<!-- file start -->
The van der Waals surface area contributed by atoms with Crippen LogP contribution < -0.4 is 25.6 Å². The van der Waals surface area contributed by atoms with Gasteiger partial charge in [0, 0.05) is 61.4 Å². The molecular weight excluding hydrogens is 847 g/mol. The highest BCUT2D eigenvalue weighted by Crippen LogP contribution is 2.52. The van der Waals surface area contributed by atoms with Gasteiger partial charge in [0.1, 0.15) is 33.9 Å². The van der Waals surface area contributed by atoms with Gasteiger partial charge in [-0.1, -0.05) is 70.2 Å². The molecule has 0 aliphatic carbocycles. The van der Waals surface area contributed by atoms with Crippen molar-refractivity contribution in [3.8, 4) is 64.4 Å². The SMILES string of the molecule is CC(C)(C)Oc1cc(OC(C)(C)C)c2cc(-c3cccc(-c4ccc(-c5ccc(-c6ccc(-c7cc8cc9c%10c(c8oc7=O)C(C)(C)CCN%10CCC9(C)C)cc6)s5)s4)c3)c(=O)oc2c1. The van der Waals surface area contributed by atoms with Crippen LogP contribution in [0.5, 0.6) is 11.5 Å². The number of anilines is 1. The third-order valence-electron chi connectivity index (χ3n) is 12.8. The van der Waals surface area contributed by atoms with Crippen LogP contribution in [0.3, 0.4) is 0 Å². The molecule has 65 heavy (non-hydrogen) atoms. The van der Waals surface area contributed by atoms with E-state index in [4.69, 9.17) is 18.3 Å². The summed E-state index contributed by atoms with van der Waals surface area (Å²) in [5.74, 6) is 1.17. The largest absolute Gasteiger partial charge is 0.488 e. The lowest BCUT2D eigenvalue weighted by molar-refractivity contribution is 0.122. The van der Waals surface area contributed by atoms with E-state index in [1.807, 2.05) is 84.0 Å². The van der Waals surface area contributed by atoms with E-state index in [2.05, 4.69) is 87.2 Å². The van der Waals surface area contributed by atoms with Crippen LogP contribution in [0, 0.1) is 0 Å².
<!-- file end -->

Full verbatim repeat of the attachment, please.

The van der Waals surface area contributed by atoms with Crippen LogP contribution < -0.4 is 25.6 Å². The van der Waals surface area contributed by atoms with Gasteiger partial charge in [0, 0.05) is 61.4 Å². The molecular weight excluding hydrogens is 847 g/mol. The highest BCUT2D eigenvalue weighted by Crippen LogP contribution is 2.52. The van der Waals surface area contributed by atoms with Gasteiger partial charge in [0.1, 0.15) is 33.9 Å². The van der Waals surface area contributed by atoms with Gasteiger partial charge in [-0.1, -0.05) is 70.2 Å². The molecule has 0 aliphatic carbocycles. The van der Waals surface area contributed by atoms with Crippen molar-refractivity contribution in [3.8, 4) is 64.4 Å². The SMILES string of the molecule is CC(C)(C)Oc1cc(OC(C)(C)C)c2cc(-c3cccc(-c4ccc(-c5ccc(-c6ccc(-c7cc8cc9c%10c(c8oc7=O)C(C)(C)CCN%10CCC9(C)C)cc6)s5)s4)c3)c(=O)oc2c1. The van der Waals surface area contributed by atoms with Crippen LogP contribution in [0.5, 0.6) is 11.5 Å². The number of anilines is 1. The third-order valence-electron chi connectivity index (χ3n) is 12.8. The van der Waals surface area contributed by atoms with Crippen LogP contribution in [0.3, 0.4) is 0 Å². The molecule has 65 heavy (non-hydrogen) atoms. The van der Waals surface area contributed by atoms with E-state index in [4.69, 9.17) is 18.3 Å². The summed E-state index contributed by atoms with van der Waals surface area (Å²) in [5.74, 6) is 1.17. The largest absolute Gasteiger partial charge is 0.488 e. The lowest BCUT2D eigenvalue weighted by molar-refractivity contribution is 0.122. The van der Waals surface area contributed by atoms with E-state index in [1.807, 2.05) is 84.0 Å². The van der Waals surface area contributed by atoms with E-state index in [2.05, 4.69) is 87.2 Å². The van der Waals surface area contributed by atoms with Crippen LogP contribution in [0, 0.1) is 0 Å².